Delhi High Court: Amit Bansal, J., reversed the order of the trial court as it dismissed the application filed by the petitioner under Section 26 of the Protection of Women from Domestic Violence Act only on the basis that it had been filed towards execution of maintenance already granted.

Instant petition was filed under Article 227 of the Constitution of India impugning the decision of Additional District Judge-I, whereby the application filed by the petition wife under Section 26 of the Protection of Women and Domestic Violence Act, 2005 was dismissed.

Petitioner wife had filed a suit under the Hindu Adoptions and Maintenance Act, 1956 as an indigent person, claiming maintenance before the Court. Family Court had granted maintenance @ Rs 10,000 per month. Petitioner wife stated that she was not paid the stated amount by her husband, hence she filed execution proceedings before the Family Court.

Later, a civil suit was filed by the respondent-husband against the petitioner wife seeking damages of Rs 20,00,000 along with an interest and for pendente lite and future interest in the account of malicious prosecution.

The suit was premised on the discharge of the respondent-husband in a criminal complaint lodged by the petitioner wife against the respondent-husband under Sections 498A and 406 of the Penal Code, 1860.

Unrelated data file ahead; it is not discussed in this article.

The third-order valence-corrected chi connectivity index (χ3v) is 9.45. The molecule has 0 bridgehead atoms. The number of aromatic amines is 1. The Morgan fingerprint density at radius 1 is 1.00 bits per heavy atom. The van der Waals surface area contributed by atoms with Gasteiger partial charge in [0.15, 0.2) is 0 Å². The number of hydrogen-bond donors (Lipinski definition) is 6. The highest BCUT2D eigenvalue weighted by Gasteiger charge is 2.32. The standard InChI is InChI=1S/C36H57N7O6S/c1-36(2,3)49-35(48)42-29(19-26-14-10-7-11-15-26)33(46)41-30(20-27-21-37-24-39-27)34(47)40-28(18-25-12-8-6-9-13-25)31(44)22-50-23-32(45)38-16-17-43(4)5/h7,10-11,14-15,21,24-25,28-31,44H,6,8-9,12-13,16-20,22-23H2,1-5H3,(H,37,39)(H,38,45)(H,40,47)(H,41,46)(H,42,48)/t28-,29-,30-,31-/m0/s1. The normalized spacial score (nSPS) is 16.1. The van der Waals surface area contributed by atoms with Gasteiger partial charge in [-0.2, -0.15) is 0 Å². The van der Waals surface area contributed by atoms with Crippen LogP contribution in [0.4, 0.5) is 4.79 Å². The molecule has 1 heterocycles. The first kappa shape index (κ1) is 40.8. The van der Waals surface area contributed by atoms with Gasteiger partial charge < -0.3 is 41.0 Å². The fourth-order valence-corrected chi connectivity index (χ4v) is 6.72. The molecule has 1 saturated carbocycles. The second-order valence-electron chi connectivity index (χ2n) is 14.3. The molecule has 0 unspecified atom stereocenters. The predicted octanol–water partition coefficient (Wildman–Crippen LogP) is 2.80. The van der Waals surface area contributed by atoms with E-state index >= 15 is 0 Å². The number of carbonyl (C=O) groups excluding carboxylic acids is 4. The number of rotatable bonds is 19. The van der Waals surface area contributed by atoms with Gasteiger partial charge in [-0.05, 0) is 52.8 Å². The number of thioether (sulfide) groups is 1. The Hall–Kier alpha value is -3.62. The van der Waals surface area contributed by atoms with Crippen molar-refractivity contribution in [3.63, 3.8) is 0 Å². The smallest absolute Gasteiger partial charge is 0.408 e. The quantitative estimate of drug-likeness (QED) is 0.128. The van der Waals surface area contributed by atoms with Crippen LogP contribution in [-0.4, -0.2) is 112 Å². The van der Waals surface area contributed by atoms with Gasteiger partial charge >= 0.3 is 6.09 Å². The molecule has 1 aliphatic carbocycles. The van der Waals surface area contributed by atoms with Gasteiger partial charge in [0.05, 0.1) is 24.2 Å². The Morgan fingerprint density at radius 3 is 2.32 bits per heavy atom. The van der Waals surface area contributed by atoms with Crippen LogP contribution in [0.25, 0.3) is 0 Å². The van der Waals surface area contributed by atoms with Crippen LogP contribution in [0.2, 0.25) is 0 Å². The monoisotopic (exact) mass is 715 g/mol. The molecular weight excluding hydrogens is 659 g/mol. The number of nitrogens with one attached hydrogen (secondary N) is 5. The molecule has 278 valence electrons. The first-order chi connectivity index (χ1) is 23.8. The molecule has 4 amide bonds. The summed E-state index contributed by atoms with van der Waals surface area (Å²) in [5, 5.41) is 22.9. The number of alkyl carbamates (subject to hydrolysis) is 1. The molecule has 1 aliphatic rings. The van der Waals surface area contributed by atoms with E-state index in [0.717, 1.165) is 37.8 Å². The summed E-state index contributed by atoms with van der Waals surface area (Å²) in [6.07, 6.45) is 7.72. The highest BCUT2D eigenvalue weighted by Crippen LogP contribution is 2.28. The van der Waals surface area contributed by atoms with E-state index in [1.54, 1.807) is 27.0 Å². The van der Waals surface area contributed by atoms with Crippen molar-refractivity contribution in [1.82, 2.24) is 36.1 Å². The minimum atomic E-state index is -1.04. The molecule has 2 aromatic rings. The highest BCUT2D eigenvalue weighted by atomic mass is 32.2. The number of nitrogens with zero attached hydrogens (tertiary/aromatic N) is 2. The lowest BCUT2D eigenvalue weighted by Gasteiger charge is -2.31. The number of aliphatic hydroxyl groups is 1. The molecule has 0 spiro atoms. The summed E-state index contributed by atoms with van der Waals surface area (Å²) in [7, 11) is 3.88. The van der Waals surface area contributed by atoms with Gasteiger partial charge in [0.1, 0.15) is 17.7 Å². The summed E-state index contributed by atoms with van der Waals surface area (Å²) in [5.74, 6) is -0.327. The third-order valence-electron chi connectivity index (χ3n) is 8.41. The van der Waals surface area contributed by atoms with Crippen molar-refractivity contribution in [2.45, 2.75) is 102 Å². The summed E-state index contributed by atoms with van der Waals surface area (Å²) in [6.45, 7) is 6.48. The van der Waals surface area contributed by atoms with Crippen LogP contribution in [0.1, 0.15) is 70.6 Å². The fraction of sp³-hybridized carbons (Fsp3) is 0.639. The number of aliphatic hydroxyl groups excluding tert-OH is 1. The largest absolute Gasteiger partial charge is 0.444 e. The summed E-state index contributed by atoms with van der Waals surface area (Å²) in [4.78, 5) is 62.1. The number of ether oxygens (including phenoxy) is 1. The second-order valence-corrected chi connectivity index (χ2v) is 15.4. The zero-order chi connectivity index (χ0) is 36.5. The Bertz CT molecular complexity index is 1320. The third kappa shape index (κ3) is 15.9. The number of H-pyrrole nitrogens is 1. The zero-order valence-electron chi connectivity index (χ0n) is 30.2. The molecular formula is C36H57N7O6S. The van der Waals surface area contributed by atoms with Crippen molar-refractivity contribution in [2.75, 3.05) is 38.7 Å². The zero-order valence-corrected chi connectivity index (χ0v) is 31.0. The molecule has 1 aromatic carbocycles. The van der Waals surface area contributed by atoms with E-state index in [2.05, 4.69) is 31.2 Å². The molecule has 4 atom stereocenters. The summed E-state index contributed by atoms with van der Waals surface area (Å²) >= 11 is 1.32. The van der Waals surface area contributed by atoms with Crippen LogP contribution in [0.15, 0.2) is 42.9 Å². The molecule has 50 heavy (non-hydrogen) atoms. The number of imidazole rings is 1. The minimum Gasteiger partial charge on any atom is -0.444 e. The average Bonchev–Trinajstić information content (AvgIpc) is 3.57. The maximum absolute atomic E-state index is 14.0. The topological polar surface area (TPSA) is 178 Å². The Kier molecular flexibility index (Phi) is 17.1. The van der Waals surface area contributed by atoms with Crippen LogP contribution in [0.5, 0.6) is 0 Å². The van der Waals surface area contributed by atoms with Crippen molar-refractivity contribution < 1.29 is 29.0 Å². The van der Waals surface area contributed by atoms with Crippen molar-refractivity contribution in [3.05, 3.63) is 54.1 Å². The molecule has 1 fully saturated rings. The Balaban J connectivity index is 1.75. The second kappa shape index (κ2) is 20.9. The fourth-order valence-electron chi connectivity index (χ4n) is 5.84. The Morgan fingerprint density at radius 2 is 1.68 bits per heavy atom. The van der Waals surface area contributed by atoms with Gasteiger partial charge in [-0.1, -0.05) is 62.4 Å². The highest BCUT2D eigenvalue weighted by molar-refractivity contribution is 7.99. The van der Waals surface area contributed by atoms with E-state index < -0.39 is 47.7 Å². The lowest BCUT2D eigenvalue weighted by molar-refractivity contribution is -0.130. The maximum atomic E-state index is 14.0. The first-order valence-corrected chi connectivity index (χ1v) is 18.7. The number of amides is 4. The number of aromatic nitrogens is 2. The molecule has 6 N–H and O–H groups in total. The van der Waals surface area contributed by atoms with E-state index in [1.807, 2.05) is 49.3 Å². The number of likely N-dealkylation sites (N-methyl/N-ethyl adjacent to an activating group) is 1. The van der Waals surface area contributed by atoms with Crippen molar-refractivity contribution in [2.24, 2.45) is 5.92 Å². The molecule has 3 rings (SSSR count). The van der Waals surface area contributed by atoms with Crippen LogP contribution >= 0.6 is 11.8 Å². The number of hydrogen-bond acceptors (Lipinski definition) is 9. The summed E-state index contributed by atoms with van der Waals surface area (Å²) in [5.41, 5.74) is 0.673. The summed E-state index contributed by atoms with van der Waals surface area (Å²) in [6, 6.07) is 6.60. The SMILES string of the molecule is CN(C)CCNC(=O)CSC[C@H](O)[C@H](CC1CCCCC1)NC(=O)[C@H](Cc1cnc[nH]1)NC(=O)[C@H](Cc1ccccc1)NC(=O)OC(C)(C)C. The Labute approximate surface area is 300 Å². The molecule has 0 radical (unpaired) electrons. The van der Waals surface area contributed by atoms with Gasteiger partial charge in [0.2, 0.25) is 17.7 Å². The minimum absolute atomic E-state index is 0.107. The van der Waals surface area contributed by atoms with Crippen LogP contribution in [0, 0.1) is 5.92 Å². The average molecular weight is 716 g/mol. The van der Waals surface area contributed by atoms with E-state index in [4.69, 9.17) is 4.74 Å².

Further, the petitioner wife filed an application under Section 26 of the DV Act in the said civil suit seeking a direction to respondent-husband to pay the sum of Rs 10,000 as interim maintenance and R 1 lakh towards litigation expenses.

Though Trial Court dismissed the above application.

Analysis, Law and Decision

In Court’s opinion, petitioner wife would be entitled to invoke the provisions of Section 26 read with Section 20 of the Domestic Violence Act to seek monetary relief including maintenance, which would be in addition to the maintenance granted to her vide the Family Courts Order.

Supreme Court in its decision Rajnesh v. Neha, (2021) 2 SCC 324, observed in light of the question of overlapping jurisdictions for grant of maintenance that Section 20(1)(d) of the DV Act makes it clear that the maintenance granted under the DV Act would be in addition to an order of maintenance under Section 125 of the Code of Criminal Procedure, 1973 (Cr.PC) and any other law for the time being in force. It was observed by the Supreme Court that the legislative mandate envisages grant of maintenance to wife under various statutes. There is no bar to seek maintenance both under the DV Act and Section 125 of the Cr.PC or the Hindu Marriage Act, 1955 or the Hindu Adoption and Maintenance Act, 1956.

Therefore, impugned order by the trial court was clearly erroneous inasmuch as it dismissed the application filed by the petitioner wife under Section 26 of the DV Act only on the basis that it has been filed towards execution of the maintenance already granted to the petitioner wife vide the order dated 28th March, 2018. The Trial Court has failed to appreciate that the aforesaid application was an independent remedy invoked by the petitioner wife under the provisions of the DV Act.

Hence, the impugned order was set aside. Matter was remanded back to the trial court. [Mamta Bhardwaj v. Vinod Kumar Bharadwaj, 2021 SCC OnLine Del 4841, decided on 29-10-2021]

Advocates before the Court:

For the Petitioner:

L.K. Singh with Saira Parveen, Advocates

For the Respondents:

Sanjeev Salhan, Advocate

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